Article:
NEW YORK (GenomeWeb) – Three years after Regeneron Pharmaceuticals began sequencing human exomes on a large scale and analyzing them along with electronic health records, the effort has started to bear fruit in the form of new drug targets and additional insights into existing ones.
Over a short time span, large-scale human genetics, a term the company prefers over 'genomics', has become an indispensable tool in its approach to drug discovery. "It's so important to us, it's intricately integrated into everything we do," said George Yancopoulos, Regeneron's co-founder, president, and CSO, during a recent media event at the company's sprawling campus in Tarrytown, New York.
As a result, he said, the firm plans to double its investment in the Regeneron Genetics Center (RGC), the wholly-owned subsidiary it founded in 2014 to get the effort underway. Last week, the RGC celebrated sequencing its 250,000th exome, and the plan is to do at least as many next year. The ultimate goal is to sequence some 5 million to 10 million individuals within a decade or less, and the company is busy identifying additional collaborators with suitable cohorts to reach that goal.
In particular, the RGC has been mining its exome data for mutations with large effects on a person's health or phenotype — either increasing their risk for disease in a big way or protecting them from disease. "We're looking for X-Men and -Women," Yancopoulos said. "We are looking for people who have mutations that make them special."
"Our mission was to apply large-scale human genetics to find these large-effect genes that would drive all the new targets in this company," said Aris Baras, vice president and co-head of the RGC. That mission appears to have been fulfilled: "It's how we do R&D now every day," he said. "It's every target, it's every program, it's every therapeutic area. Every clinical development program has a heavy and huge dose of human genetics in every part of it."
This includes, for example, finding "human knockouts" with loss-of-function mutations in a particular gene. If that mutation is protective for a certain disease, the idea is to create a drug, such as an antibody, to block the protein product of that gene, which would presumably have a similar effect as the knockout.
Regeneron has a track record of developing drugs that are based on human genetics discoveries: For example, its Praluent (alirocumab) antibody, which inhibits the PCSK9 enzyme and is used to lower LDL-cholesterol levels in patients with atherosclerotic cardiovascular disease or familial hypercholesteremia (FH), came out of human genetic studies that linked mutations in PCSK9 to FH and deletions of PCSK9 to very low blood cholesterol levels.
Finding individuals with such large-effect mutations requires access to many samples, since they are rare. It also requires generating DNA sequence information on a big scale and having access to deep medical and phenotyping data, Yancopoulos said. What has been rate limiting is not the ability to sequence, he said, but to prepare samples for sequencing and to find the right study cohorts.
Finding the right partners
To that end, the RGC has formed approximately 55 research collaborations of various sizes for different types of projects, starting with Geisinger, a large integrated health system serving more than 3 million patients, mostly in Pennsylvania. Regeneron is adding between 20 and 30 new collaborations per year, Baras said, both small and large ones.
Geisinger runs the MyCode Community Health Initiative, a precision medicine project that has been collecting blood and other samples from Geisinger patients in a biobank for genomic analysis. As part of its 2014 collaboration with Geisinger, the RGC has been sequencing the exomes of almost 100,000 samples so far and has been analyzing them along with patients' de-identified electronic health records. Last year, the two partners published initial results in Science from the so-called DiscovEHR study that involved 51,000 patients, and Regeneron's goal is to sequence at least 250,000 exomes from Geisinger patients.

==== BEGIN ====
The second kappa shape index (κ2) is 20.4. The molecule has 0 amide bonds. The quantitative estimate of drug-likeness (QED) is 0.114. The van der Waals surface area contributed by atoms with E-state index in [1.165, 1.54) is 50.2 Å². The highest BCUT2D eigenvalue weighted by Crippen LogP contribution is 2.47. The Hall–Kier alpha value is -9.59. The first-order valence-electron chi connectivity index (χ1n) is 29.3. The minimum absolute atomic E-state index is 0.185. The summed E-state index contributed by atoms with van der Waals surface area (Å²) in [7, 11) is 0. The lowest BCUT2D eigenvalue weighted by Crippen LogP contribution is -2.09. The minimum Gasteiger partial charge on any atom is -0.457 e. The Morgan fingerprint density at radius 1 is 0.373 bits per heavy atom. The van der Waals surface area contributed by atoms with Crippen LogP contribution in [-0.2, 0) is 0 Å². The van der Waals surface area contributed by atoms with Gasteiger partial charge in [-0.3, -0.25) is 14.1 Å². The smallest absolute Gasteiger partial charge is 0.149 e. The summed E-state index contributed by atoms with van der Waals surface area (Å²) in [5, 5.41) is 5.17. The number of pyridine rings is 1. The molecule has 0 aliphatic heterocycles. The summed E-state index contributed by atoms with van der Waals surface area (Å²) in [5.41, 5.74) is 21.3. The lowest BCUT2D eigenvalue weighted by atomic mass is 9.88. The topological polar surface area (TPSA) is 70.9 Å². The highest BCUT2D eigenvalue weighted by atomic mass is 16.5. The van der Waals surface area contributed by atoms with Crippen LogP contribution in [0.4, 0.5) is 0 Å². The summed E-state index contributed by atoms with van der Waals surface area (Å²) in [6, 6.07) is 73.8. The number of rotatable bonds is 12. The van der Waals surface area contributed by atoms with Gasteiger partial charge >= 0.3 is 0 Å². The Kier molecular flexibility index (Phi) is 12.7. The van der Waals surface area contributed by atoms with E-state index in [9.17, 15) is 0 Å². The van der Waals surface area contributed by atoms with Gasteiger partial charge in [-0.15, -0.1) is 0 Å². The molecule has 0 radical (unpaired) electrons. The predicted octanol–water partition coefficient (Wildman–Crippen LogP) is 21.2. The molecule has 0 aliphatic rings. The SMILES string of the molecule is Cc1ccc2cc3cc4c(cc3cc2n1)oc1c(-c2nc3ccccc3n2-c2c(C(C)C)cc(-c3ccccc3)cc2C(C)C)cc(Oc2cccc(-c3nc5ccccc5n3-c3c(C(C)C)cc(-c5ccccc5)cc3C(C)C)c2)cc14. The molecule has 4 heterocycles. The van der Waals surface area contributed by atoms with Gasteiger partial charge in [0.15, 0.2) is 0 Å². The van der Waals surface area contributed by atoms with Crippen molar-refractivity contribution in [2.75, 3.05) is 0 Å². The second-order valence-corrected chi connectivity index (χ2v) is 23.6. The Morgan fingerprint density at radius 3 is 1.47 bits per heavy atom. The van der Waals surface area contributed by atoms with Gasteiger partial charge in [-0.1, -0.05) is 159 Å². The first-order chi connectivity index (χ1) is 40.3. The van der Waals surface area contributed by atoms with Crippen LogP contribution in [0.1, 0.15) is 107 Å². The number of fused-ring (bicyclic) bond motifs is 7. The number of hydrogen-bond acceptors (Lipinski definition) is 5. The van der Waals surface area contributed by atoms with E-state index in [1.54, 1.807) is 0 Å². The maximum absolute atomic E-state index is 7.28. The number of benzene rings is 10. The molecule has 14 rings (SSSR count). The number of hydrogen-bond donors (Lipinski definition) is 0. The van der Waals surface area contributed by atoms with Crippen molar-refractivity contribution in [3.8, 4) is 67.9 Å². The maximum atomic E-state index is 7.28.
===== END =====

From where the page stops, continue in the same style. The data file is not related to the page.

Geisinger in 2015 started to return actionable results in a limited number of genes to patients after validating them in a CLIA-certified laboratory and has found that this can have clinical utility, for example by identifying cancer early in patients with increased genetic risk.
Returning results to patients is not Regeneron's main interest, though, but merely "a useful byproduct" of the process, Yancopoulos said. Instead, the company has been funding sequencing and sample collection for the project in order to identify new actionable targets. "We're in it to create the world's most powerful genetics database where we can get the ideas of the future," he said.
What has made the Geisinger collaboration especially compelling is the quality of the health system's electronic health records. EHRs are predominantly used for billing purposes these days, Yancopoulos said, and doctors frequently enter false diagnoses to get certain tests or procedures covered by insurance, which he said "contaminates the health record." With Geisinger, on the other hand, which is both payor and healthcare provider, such conflicts of interest don't exist, and as a result, the information in their EHRs is more reliable.
Another collaboration, on an even larger scale, is Regeneron's partnership with the UK Biobank and GlaxoSmithKline, which was announced earlier this year. The goal of that project, which involves lots of phenotyping information, including imaging, is to sequence all 500,000 participants.
Besides collaborations that involve unselected populations, Regeneron is also engaged in more focused types of projects. These include family-based studies of Mendelian diseases; projects involving founder populations, such as the Amish; and patient cohorts for diseases that are neither rare nor common, such as autoimmune and neurodegenerative diseases.
Baras said the company has accumulated cohorts of at least 10,000 patients for several dozen diseases, which it plans to sequence next year. "It's not going to work everywhere, but playing the averages, we're going to see a lot of big signals there, and that is going to lead to a lot of new and exciting programs," he said.
Identifying X-Men and X-Women
Already, the existing collaborations have yielded insights that may ultimately result in new drugs. Regeneron's philosophy for selecting which leads to follow, Yancopoulous explained, is to go where the biology takes the researchers rather than to focus on pre-defined therapeutic areas based on market size or the company's existing drugs and commercial infrastructure.